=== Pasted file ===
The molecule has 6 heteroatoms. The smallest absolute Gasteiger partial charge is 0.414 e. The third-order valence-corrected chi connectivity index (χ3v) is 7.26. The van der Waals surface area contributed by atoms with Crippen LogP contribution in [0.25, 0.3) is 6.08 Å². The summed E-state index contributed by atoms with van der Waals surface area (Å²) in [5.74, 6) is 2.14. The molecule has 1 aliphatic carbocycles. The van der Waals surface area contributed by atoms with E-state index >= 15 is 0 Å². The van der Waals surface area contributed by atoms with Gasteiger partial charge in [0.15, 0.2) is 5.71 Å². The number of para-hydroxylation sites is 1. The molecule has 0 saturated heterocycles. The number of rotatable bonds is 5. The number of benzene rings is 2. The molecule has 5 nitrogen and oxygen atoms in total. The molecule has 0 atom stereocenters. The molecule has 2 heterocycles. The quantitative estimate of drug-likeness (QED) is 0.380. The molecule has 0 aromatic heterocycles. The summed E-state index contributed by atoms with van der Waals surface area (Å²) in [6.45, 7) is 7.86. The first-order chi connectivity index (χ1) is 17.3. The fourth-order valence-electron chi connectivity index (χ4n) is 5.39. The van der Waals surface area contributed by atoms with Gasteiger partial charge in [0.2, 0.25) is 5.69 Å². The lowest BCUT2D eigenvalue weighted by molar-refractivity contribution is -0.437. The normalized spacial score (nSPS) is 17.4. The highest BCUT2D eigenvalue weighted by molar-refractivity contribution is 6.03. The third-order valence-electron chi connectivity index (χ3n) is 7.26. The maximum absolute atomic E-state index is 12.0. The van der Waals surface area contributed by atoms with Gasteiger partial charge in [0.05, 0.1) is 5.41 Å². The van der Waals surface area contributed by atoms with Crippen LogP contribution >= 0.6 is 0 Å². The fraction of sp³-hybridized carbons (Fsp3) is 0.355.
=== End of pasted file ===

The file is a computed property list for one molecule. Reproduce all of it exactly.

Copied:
The molecule has 6 heteroatoms. The smallest absolute Gasteiger partial charge is 0.414 e. The third-order valence-corrected chi connectivity index (χ3v) is 7.26. The van der Waals surface area contributed by atoms with Crippen LogP contribution in [0.25, 0.3) is 6.08 Å². The summed E-state index contributed by atoms with van der Waals surface area (Å²) in [5.74, 6) is 2.14. The molecule has 1 aliphatic carbocycles. The van der Waals surface area contributed by atoms with E-state index >= 15 is 0 Å². The van der Waals surface area contributed by atoms with Gasteiger partial charge in [0.15, 0.2) is 5.71 Å². The number of para-hydroxylation sites is 1. The molecule has 0 saturated heterocycles. The number of rotatable bonds is 5. The number of benzene rings is 2. The molecule has 5 nitrogen and oxygen atoms in total. The molecule has 0 atom stereocenters. The molecule has 2 heterocycles. The quantitative estimate of drug-likeness (QED) is 0.380. The molecule has 0 aromatic heterocycles. The summed E-state index contributed by atoms with van der Waals surface area (Å²) in [6.45, 7) is 7.86. The first-order chi connectivity index (χ1) is 17.3. The fourth-order valence-electron chi connectivity index (χ4n) is 5.39. The van der Waals surface area contributed by atoms with Gasteiger partial charge in [0.2, 0.25) is 5.69 Å². The lowest BCUT2D eigenvalue weighted by molar-refractivity contribution is -0.437. The normalized spacial score (nSPS) is 17.4. The highest BCUT2D eigenvalue weighted by molar-refractivity contribution is 6.03. The third-order valence-electron chi connectivity index (χ3n) is 7.26. The maximum absolute atomic E-state index is 12.0. The van der Waals surface area contributed by atoms with Gasteiger partial charge in [0.05, 0.1) is 5.41 Å². The van der Waals surface area contributed by atoms with Crippen LogP contribution >= 0.6 is 0 Å². The fraction of sp³-hybridized carbons (Fsp3) is 0.355.